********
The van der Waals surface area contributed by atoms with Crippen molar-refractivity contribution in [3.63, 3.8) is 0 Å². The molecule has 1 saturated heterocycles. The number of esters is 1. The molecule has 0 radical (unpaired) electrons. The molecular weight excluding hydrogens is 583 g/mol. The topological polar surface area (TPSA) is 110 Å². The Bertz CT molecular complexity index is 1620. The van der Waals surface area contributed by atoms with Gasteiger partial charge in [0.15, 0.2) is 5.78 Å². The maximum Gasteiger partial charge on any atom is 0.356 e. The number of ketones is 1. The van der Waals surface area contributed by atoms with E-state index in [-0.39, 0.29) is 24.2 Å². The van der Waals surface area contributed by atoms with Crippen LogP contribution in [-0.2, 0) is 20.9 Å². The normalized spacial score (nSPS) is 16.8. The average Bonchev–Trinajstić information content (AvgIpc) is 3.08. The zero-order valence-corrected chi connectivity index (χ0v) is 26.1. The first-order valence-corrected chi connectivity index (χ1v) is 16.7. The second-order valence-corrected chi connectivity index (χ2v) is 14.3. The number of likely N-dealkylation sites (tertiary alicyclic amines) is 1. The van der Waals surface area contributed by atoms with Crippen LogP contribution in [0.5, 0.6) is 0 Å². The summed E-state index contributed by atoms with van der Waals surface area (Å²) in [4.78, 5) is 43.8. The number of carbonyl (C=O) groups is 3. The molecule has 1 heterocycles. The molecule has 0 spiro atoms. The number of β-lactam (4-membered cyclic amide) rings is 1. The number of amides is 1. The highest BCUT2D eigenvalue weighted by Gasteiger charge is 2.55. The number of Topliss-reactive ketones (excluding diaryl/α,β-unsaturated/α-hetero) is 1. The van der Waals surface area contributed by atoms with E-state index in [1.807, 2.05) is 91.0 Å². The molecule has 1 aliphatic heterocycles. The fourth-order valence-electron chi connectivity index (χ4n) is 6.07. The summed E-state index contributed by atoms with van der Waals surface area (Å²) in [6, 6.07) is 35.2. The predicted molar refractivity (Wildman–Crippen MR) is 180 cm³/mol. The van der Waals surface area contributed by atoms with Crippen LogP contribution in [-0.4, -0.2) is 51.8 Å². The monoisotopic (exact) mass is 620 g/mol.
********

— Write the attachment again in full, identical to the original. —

The van der Waals surface area contributed by atoms with Crippen molar-refractivity contribution in [3.63, 3.8) is 0 Å². The molecule has 1 saturated heterocycles. The number of esters is 1. The molecule has 0 radical (unpaired) electrons. The molecular weight excluding hydrogens is 583 g/mol. The topological polar surface area (TPSA) is 110 Å². The Bertz CT molecular complexity index is 1620. The van der Waals surface area contributed by atoms with Gasteiger partial charge in [0.15, 0.2) is 5.78 Å². The maximum Gasteiger partial charge on any atom is 0.356 e. The number of ketones is 1. The van der Waals surface area contributed by atoms with E-state index in [-0.39, 0.29) is 24.2 Å². The van der Waals surface area contributed by atoms with Crippen LogP contribution in [-0.2, 0) is 20.9 Å². The normalized spacial score (nSPS) is 16.8. The average Bonchev–Trinajstić information content (AvgIpc) is 3.08. The zero-order valence-corrected chi connectivity index (χ0v) is 26.1. The first-order valence-corrected chi connectivity index (χ1v) is 16.7. The second-order valence-corrected chi connectivity index (χ2v) is 14.3. The number of likely N-dealkylation sites (tertiary alicyclic amines) is 1. The van der Waals surface area contributed by atoms with Crippen LogP contribution in [0.5, 0.6) is 0 Å². The summed E-state index contributed by atoms with van der Waals surface area (Å²) in [4.78, 5) is 43.8. The number of carbonyl (C=O) groups is 3. The molecule has 1 heterocycles. The molecule has 0 spiro atoms. The number of β-lactam (4-membered cyclic amide) rings is 1. The number of amides is 1. The highest BCUT2D eigenvalue weighted by Gasteiger charge is 2.55. The number of Topliss-reactive ketones (excluding diaryl/α,β-unsaturated/α-hetero) is 1. The van der Waals surface area contributed by atoms with E-state index in [1.807, 2.05) is 91.0 Å². The molecule has 1 aliphatic heterocycles. The fourth-order valence-electron chi connectivity index (χ4n) is 6.07. The summed E-state index contributed by atoms with van der Waals surface area (Å²) in [6, 6.07) is 35.2. The predicted molar refractivity (Wildman–Crippen MR) is 180 cm³/mol. The van der Waals surface area contributed by atoms with Crippen LogP contribution in [-0.4, -0.2) is 51.8 Å². The monoisotopic (exact) mass is 620 g/mol.